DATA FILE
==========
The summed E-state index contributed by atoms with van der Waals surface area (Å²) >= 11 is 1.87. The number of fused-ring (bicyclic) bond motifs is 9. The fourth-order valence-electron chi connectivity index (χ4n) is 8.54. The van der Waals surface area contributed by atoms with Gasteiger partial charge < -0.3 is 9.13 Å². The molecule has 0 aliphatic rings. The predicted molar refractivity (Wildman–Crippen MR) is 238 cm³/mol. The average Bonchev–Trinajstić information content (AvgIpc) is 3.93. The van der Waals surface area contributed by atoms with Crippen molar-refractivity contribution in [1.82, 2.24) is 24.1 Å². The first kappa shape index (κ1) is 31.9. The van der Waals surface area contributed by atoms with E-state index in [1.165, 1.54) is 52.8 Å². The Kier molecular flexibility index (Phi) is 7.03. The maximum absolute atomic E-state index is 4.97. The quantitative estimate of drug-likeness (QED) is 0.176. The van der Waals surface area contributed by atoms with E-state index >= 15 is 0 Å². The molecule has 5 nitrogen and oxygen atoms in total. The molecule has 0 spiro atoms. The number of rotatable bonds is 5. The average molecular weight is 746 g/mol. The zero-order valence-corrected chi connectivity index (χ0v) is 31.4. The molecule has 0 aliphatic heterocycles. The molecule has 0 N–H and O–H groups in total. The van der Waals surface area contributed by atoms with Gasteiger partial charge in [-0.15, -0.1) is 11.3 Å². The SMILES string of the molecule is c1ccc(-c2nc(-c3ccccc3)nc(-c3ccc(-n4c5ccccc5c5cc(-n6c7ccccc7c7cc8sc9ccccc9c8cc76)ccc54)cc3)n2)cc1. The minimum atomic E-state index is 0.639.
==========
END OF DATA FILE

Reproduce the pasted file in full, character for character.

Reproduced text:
The summed E-state index contributed by atoms with van der Waals surface area (Å²) >= 11 is 1.87. The number of fused-ring (bicyclic) bond motifs is 9. The fourth-order valence-electron chi connectivity index (χ4n) is 8.54. The van der Waals surface area contributed by atoms with Gasteiger partial charge < -0.3 is 9.13 Å². The molecule has 0 aliphatic rings. The predicted molar refractivity (Wildman–Crippen MR) is 238 cm³/mol. The average Bonchev–Trinajstić information content (AvgIpc) is 3.93. The van der Waals surface area contributed by atoms with Crippen molar-refractivity contribution in [1.82, 2.24) is 24.1 Å². The first kappa shape index (κ1) is 31.9. The van der Waals surface area contributed by atoms with E-state index in [1.165, 1.54) is 52.8 Å². The Kier molecular flexibility index (Phi) is 7.03. The maximum absolute atomic E-state index is 4.97. The quantitative estimate of drug-likeness (QED) is 0.176. The van der Waals surface area contributed by atoms with E-state index >= 15 is 0 Å². The molecule has 5 nitrogen and oxygen atoms in total. The molecule has 0 spiro atoms. The number of rotatable bonds is 5. The average molecular weight is 746 g/mol. The zero-order valence-corrected chi connectivity index (χ0v) is 31.4. The molecule has 0 aliphatic heterocycles. The molecule has 0 N–H and O–H groups in total. The van der Waals surface area contributed by atoms with Gasteiger partial charge in [-0.15, -0.1) is 11.3 Å². The SMILES string of the molecule is c1ccc(-c2nc(-c3ccccc3)nc(-c3ccc(-n4c5ccccc5c5cc(-n6c7ccccc7c7cc8sc9ccccc9c8cc76)ccc54)cc3)n2)cc1. The minimum atomic E-state index is 0.639.